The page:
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Old 22nd February 2013, 17:08   #1
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Question Does downstream O2 sensor affect fueling and FE in Petrol Engines?

The the post cat or downstream O2 sensor in a modern OBD2 vehicle is supposedly there to determine that the catalytic converter is working.

I have read that in some cars which use a wideband O2 sensor as the upstream sensor then the input of the downstream narrow band is also taken for fueling during certain situations.

I have also read that in the case of a vehicle with narrow band O2 sensors both upstream and downstream the downstream sensor values are not taken for fueling. If that is the reason then why do some people (on various forums on the internet) report lower FE when they have a P0420 error in their cars with with narrow band O2 sensors?

Any thoughts guys?
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Old 23rd February 2013, 23:29   #2
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Default re: Does downstream O2 sensor affect fueling and FE in Petrol Engines?

Quote:
Originally Posted by Sankar View Post
The the post cat or downstream O2 sensor in a modern OBD2 vehicle is supposedly there to determine that the catalytic converter is working.
...the input of the downstream narrow band is also taken for fueling during certain situations.
...report lower FE when they have a P0420 error in their cars with with narrow band O2 sensors?
Any thoughts guys?
Sankar, I'm no expert in this, but a couple of thoughts:
- Wouldn't lower FE (or any other change) depend on the ECU codes written for the specific car/engine where the error occurs?
- Would P0420 error indicate only a downstream O2 sensor issue? This site seems to suggest otherwise...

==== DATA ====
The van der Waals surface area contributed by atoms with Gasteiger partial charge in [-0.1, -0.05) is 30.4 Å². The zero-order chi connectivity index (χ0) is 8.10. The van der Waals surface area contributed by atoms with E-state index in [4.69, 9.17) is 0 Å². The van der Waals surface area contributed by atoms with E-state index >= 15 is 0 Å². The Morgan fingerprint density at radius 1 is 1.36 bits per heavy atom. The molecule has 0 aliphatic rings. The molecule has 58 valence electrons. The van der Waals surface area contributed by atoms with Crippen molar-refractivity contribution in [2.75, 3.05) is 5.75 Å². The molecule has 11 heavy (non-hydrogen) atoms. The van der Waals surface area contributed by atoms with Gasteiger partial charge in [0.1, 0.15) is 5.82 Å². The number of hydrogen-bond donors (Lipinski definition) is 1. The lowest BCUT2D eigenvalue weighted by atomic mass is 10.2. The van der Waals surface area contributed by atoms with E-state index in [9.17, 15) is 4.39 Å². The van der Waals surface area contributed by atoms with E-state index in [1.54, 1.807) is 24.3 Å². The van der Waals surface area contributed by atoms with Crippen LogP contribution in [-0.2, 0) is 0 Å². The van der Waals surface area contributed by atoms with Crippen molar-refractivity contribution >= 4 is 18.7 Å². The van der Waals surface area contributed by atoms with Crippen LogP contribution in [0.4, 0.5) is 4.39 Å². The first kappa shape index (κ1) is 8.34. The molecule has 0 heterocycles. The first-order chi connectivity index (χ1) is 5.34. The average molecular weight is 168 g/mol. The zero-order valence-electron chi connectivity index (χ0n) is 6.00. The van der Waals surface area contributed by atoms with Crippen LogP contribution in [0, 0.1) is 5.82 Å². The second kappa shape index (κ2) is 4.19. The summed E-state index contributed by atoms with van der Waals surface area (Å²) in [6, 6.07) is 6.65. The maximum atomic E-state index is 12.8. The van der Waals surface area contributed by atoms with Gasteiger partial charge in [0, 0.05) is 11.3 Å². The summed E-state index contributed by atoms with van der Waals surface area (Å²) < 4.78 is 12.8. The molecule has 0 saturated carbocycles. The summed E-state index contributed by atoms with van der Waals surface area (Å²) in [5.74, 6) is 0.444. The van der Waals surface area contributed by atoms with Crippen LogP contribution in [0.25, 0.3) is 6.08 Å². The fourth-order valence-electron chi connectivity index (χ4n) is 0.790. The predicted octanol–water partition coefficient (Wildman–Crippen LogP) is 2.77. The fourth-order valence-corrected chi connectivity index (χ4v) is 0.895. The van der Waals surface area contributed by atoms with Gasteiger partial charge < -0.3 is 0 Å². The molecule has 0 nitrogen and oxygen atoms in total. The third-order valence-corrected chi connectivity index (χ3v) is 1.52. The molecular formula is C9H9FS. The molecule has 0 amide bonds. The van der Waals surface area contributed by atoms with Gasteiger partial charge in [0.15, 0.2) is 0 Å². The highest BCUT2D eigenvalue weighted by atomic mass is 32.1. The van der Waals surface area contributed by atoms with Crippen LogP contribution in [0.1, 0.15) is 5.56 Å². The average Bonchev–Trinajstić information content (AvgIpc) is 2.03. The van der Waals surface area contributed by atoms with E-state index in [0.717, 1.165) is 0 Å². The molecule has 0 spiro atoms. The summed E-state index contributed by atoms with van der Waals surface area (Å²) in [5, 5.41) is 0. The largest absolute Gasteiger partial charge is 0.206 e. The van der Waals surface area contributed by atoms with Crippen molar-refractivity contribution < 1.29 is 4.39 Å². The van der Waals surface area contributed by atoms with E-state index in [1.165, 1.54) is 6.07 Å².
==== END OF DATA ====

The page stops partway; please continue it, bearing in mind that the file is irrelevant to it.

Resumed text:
Quote:
Causes
A code P0420 may mean that one or more of the following has happened:
  • Leaded fuel was used where unleaded was called for
  • A damaged or failed oxygen sensor (HO2S)
  • Downstream oxygen sensor (HO2S) wiring damaged or connected improperly
  • The engine coolant temperature sensor is not working properly
  • Damaged or leaking exhaust manifold / catalytic converter / muffler / exhaust pipe
  • Retarded spark timing
  • The oxygen sensors in front and behind the converter are reporting too similar of readings
  • Leaking fuel injector or high fuel pressure
  • Cylinder misfire
  • Oil contamination
Possible Solutions
Some suggested steps for troubleshooting a P0420 error code include:
  • Check for exhaust leaks at the manifold, pipes, catalytic converter. Repair as required.
  • Use a scope to diagnose the oxygen sensor operation (Tip: The oxygen sensor in front of the catalytic converter normally has a fluctuating waveform. The waveform of the sensor behind the converter should be more steady).
  • Inspect the downstream heated oxygen sensor (HO2S), replace if necessary
  • Replace the catalytic converter
Overall probably the biggest mistake vehicles owners make when they have a P0420 code is to simply replace an oxygen sensor (H02S). It is important to do proper diagnosis so you're not wasting money replacing parts unnecessarily.
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Old 24th February 2013, 00:40   #3
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Default re: Does downstream O2 sensor affect fueling and FE in Petrol Engines?